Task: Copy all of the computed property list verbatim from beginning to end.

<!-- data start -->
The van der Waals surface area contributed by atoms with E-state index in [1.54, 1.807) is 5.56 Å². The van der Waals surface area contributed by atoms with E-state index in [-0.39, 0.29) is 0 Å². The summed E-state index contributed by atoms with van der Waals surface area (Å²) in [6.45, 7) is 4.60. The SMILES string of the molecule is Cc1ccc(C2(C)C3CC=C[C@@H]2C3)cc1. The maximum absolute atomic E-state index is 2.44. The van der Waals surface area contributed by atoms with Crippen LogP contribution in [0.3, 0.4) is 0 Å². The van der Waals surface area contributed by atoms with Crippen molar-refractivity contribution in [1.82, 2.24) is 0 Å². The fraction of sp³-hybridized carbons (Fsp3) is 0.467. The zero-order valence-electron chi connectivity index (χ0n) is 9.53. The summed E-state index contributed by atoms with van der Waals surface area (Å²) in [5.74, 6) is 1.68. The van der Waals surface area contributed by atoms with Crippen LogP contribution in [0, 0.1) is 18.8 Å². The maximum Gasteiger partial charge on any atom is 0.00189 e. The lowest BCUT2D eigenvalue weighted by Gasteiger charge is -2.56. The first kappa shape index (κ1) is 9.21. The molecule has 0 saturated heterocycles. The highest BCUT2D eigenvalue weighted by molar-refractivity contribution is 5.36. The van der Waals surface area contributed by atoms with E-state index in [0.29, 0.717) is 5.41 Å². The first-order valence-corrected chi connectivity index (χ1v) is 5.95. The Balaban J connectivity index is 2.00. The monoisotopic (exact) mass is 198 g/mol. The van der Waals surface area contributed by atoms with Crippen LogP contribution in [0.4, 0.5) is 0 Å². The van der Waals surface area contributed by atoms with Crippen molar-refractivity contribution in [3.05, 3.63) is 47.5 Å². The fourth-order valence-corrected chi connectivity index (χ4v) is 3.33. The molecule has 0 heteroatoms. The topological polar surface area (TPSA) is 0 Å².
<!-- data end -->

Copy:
The van der Waals surface area contributed by atoms with E-state index in [1.54, 1.807) is 5.56 Å². The van der Waals surface area contributed by atoms with E-state index in [-0.39, 0.29) is 0 Å². The summed E-state index contributed by atoms with van der Waals surface area (Å²) in [6.45, 7) is 4.60. The SMILES string of the molecule is Cc1ccc(C2(C)C3CC=C[C@@H]2C3)cc1. The maximum absolute atomic E-state index is 2.44. The van der Waals surface area contributed by atoms with Crippen LogP contribution in [0.3, 0.4) is 0 Å². The van der Waals surface area contributed by atoms with Crippen molar-refractivity contribution in [1.82, 2.24) is 0 Å². The fraction of sp³-hybridized carbons (Fsp3) is 0.467. The zero-order valence-electron chi connectivity index (χ0n) is 9.53. The summed E-state index contributed by atoms with van der Waals surface area (Å²) in [5.74, 6) is 1.68. The van der Waals surface area contributed by atoms with Crippen LogP contribution in [0, 0.1) is 18.8 Å². The maximum Gasteiger partial charge on any atom is 0.00189 e. The lowest BCUT2D eigenvalue weighted by Gasteiger charge is -2.56. The first kappa shape index (κ1) is 9.21. The molecule has 0 saturated heterocycles. The highest BCUT2D eigenvalue weighted by molar-refractivity contribution is 5.36. The van der Waals surface area contributed by atoms with E-state index in [0.29, 0.717) is 5.41 Å². The first-order valence-corrected chi connectivity index (χ1v) is 5.95. The Balaban J connectivity index is 2.00. The monoisotopic (exact) mass is 198 g/mol. The van der Waals surface area contributed by atoms with Crippen LogP contribution in [0.4, 0.5) is 0 Å². The van der Waals surface area contributed by atoms with Crippen molar-refractivity contribution in [3.05, 3.63) is 47.5 Å². The fourth-order valence-corrected chi connectivity index (χ4v) is 3.33. The molecule has 0 heteroatoms. The topological polar surface area (TPSA) is 0 Å².